This historic club has often been known for their unbelievable midfield lineups, always seeming to have the right mix between youth and experience as well as undisputed talent all over.


Geelong used to be the ones bullying the middle of the ground, instead, they’re currently getting a taste of their own medicine.

Why are these factors so important to pinpoint? A lot has to do with their rivals significantly making up ground on them.

Even the most anti-Collingwood supporter would admit that the Pies have set the standard for the competition. Craig McRae’s ability to get his team playing free-flowing attacking footy with pace, intensity, and pressure all over the ground is admirable. Now, it’s them who have a clear identity as you know what you’re going to get from them each week, arguably making them the best team in the AFL albeit still early days. 

Consistency is still there for Brisbane, Richmond, and Melbourne who demonstrate the same attacking patterns of play and are able to navigate their way toward the goal with conviction and potency. You could add the Blues to the conversation as their quick brand of footy is up there with the best along with the pressure they produce like the previous teams mentioned. 

It may seem like an overreaction to directly point towards the senior players considering they won the flag last year with the oldest team in the competition, on top of Selwood hanging up the boots and lowering the average age.

Older lists shouldn’t always be perceived as a disadvantage, however. Consisting a list of veterans is vital to building any successful team, and that’s what the Cats have as they average 92.4 games worth of experience, ranking first in the competition.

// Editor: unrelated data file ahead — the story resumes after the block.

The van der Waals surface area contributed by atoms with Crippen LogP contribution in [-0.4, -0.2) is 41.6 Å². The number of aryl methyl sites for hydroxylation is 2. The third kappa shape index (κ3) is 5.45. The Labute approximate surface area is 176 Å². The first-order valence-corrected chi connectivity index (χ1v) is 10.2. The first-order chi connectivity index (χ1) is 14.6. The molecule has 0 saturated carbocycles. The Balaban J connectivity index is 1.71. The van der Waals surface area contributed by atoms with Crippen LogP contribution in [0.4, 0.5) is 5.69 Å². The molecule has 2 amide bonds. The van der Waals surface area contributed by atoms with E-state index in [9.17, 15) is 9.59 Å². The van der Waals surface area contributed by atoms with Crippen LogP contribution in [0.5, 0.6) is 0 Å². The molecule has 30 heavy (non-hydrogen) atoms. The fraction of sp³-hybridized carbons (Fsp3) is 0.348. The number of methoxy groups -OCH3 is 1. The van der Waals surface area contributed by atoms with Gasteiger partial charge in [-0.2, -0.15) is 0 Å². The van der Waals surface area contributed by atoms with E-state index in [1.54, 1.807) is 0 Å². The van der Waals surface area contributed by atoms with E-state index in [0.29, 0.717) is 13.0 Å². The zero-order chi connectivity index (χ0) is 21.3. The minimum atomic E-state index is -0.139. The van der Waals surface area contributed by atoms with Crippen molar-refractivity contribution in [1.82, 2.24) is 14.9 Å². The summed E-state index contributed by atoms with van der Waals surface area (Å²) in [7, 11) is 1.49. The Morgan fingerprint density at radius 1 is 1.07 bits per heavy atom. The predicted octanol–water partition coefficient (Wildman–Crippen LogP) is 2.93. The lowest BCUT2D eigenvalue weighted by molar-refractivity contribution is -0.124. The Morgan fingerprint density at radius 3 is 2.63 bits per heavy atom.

Patrick Dangerfield (Photo by Michael Willson/AFL Photos via Getty Images)

Right now the Cats have 13 players on their list who are 30 years or older. At some point, you can’t help but question just how much is left in the legs of some of those players. Maybe it’s simply down to that ageing statistic that has the nine-time premiers displaying passive football with a lack of urgency and intensity.

More of an overhaul was required during the off-season as the club struggled to recruit big-name players, especially replacing Selwood.

A fair argument can be made regarding the youth brought in such as Oliver Henry and Tanner Bruhn to neutralise this ageing problem. No doubt they are bright prospects for the future, but what’s worrying is allowing their rivals to vastly strengthen by picking up players in their prime such as Tom Mitchell for the Pies and Josh Dunkley for the Lions. 

Throughout Chris Scott’s 13-year tenure, this is only the second time in which Geelong has begun the season 0-2, with 2015 resulting in no September action.

Not making the top eight is unthinkable. There’s no doubt they have the talent, depth, and experience required to make another deep run. We can’t all of a sudden forget that they’re the reigning premiers.

Sports opinion delivered daily 



Reality has it, many clubs have discovered a strong identity that has proven to be successful thus far, resulting in the chasing pack closing the gap significantly. 

What is Geelong going to do to regain control and keep its competitors at arm’s length?